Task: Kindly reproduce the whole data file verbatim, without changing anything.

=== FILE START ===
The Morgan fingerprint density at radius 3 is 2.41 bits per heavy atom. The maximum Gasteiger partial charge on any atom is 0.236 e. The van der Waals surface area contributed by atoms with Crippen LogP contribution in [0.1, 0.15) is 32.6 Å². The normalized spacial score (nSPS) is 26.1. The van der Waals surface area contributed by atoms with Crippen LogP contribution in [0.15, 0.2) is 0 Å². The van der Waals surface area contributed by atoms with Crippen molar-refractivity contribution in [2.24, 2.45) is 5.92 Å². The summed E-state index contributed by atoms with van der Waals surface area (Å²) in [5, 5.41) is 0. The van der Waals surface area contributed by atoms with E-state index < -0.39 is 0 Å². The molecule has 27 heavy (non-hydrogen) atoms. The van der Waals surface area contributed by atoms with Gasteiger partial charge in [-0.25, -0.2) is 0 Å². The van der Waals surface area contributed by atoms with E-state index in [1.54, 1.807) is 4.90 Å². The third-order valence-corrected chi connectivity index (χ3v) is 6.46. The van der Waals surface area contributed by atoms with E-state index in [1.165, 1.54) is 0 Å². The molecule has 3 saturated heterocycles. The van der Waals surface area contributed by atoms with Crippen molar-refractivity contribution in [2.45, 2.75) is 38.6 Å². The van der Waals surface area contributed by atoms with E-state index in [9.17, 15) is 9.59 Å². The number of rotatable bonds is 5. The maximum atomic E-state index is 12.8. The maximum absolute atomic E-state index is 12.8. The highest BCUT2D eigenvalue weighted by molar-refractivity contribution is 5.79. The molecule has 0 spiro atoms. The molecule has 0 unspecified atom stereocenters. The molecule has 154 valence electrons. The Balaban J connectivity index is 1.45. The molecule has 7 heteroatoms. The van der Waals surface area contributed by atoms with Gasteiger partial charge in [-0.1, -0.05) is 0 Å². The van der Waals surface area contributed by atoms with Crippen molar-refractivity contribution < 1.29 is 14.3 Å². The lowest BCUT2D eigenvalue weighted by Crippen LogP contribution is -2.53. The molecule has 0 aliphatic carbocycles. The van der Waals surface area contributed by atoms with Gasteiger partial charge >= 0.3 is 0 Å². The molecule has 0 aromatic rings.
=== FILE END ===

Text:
The Morgan fingerprint density at radius 3 is 2.41 bits per heavy atom. The maximum Gasteiger partial charge on any atom is 0.236 e. The van der Waals surface area contributed by atoms with Crippen LogP contribution in [0.1, 0.15) is 32.6 Å². The normalized spacial score (nSPS) is 26.1. The van der Waals surface area contributed by atoms with Crippen LogP contribution in [0.15, 0.2) is 0 Å². The van der Waals surface area contributed by atoms with Crippen molar-refractivity contribution in [2.24, 2.45) is 5.92 Å². The summed E-state index contributed by atoms with van der Waals surface area (Å²) in [5, 5.41) is 0. The van der Waals surface area contributed by atoms with E-state index < -0.39 is 0 Å². The molecule has 27 heavy (non-hydrogen) atoms. The van der Waals surface area contributed by atoms with Gasteiger partial charge in [-0.25, -0.2) is 0 Å². The van der Waals surface area contributed by atoms with E-state index in [1.54, 1.807) is 4.90 Å². The third-order valence-corrected chi connectivity index (χ3v) is 6.46. The van der Waals surface area contributed by atoms with E-state index in [1.165, 1.54) is 0 Å². The molecule has 3 saturated heterocycles. The van der Waals surface area contributed by atoms with Crippen molar-refractivity contribution in [2.45, 2.75) is 38.6 Å². The van der Waals surface area contributed by atoms with E-state index in [9.17, 15) is 9.59 Å². The number of rotatable bonds is 5. The maximum atomic E-state index is 12.8. The maximum absolute atomic E-state index is 12.8. The highest BCUT2D eigenvalue weighted by molar-refractivity contribution is 5.79. The molecule has 0 spiro atoms. The molecule has 0 unspecified atom stereocenters. The molecule has 154 valence electrons. The Balaban J connectivity index is 1.45. The molecule has 7 heteroatoms. The van der Waals surface area contributed by atoms with Gasteiger partial charge in [-0.1, -0.05) is 0 Å². The van der Waals surface area contributed by atoms with Crippen molar-refractivity contribution < 1.29 is 14.3 Å². The lowest BCUT2D eigenvalue weighted by Crippen LogP contribution is -2.53. The molecule has 0 aliphatic carbocycles. The van der Waals surface area contributed by atoms with Gasteiger partial charge >= 0.3 is 0 Å². The molecule has 0 aromatic rings.